Discussion over the future use of the 22-acre has resurfaced recently, as the and Town of Oyster Bay officials began considering proposals about what to build there.
Since then, the town has put off a community meeting about the space originally scheduled for the fall to the spring and a group of students at have mobilized to find out what the community wants there.
The group includes Chris Brandimarte, Brett Davies and Sean Mohan, who recently attended the and were vocal about the Liberty Site, which prompted them to start this survey.
Two decades ago the Environmental Protection Agency named the site a superfund property for groundwater and soil contamination. According to a report issued by the EPA, the Liberty Aircraft Products Company produced aircraft parts there during World War II and Liberty and the other companies left behind a contaminated groundwater plume.
In 1986, the EPA took the lead role in the $32 million cleanup, which involved creating a filtration system to remove the heavy metals and volatile organic compounds from the groundwater. Some of soil was also hauled from the site.
Ultimately, the EPA plan only cleaned up the property to industrial standards. This became an issue in 2001 when the town announced its intention of acquiring the property and building recreational facilities there.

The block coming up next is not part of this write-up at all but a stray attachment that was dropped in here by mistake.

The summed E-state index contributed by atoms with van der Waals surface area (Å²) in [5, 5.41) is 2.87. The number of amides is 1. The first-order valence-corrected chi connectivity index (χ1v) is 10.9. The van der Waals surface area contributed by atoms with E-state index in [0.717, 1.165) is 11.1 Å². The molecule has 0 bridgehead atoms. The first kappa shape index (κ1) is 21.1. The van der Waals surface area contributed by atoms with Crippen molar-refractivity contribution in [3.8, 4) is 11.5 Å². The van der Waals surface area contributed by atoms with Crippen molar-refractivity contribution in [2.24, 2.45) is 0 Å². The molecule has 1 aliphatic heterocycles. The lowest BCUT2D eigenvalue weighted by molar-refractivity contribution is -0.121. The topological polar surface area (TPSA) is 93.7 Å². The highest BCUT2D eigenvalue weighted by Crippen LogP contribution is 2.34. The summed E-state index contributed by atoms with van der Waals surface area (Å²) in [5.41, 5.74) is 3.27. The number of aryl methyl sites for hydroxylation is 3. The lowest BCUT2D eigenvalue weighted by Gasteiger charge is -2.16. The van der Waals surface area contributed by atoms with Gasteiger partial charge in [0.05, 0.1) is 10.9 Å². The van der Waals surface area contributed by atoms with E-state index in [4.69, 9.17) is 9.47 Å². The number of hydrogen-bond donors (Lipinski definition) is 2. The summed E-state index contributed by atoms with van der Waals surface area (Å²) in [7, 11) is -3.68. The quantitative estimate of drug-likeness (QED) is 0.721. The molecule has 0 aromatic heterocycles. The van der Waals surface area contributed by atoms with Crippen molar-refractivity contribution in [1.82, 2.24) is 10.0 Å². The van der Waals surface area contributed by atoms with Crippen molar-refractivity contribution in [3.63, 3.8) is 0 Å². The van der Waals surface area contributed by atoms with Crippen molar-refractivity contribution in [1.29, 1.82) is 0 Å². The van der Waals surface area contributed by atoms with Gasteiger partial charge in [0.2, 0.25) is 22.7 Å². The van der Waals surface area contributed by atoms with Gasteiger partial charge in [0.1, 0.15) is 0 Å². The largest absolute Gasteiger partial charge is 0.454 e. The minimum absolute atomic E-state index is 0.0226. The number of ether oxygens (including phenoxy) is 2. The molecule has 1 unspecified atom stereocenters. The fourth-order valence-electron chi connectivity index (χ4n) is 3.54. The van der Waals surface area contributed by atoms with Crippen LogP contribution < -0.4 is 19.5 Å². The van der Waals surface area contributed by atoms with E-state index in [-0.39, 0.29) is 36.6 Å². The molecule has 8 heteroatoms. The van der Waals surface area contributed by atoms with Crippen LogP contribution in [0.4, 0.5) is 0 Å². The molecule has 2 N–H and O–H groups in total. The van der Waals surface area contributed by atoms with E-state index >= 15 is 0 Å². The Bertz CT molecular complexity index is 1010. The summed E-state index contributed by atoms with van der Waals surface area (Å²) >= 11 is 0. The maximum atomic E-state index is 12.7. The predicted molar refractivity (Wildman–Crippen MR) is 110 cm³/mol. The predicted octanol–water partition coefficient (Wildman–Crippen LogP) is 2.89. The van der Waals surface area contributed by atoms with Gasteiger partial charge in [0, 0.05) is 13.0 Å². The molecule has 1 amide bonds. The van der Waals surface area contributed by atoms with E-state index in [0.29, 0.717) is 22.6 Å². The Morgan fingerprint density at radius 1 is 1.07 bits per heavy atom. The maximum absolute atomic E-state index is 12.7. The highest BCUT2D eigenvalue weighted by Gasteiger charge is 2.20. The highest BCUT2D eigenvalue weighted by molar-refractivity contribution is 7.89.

“The EPA cleanup was the equivalent of having a dirty floor and putting a rug down,” said Town of Oyster Bay Environmental Consultant Hal Mayor at a meeting with the aquatics club. The town took over the next cleanup stage in 2002, spending $4 million to haul the rest of the soil from the site.
Health risks at the site are “no longer a worry,” Mayor said, since the water plume is not connected to any wells used by water districts and all the old soil is gone.
The last of that soil was removed this summer and residents have requested a a community center and additional fields to the town board.
Of the 22 acres adjacent to Allen Park, only 16 are viable for projects, since part of the area contains the underground filtration system.
The survey is being conducted by the students through Concerned Citizens of Farmingdale to determine what the community would like to see there.
To fill out the survey, click here. Also tell us what you want to see at the Liberty Site in the comments.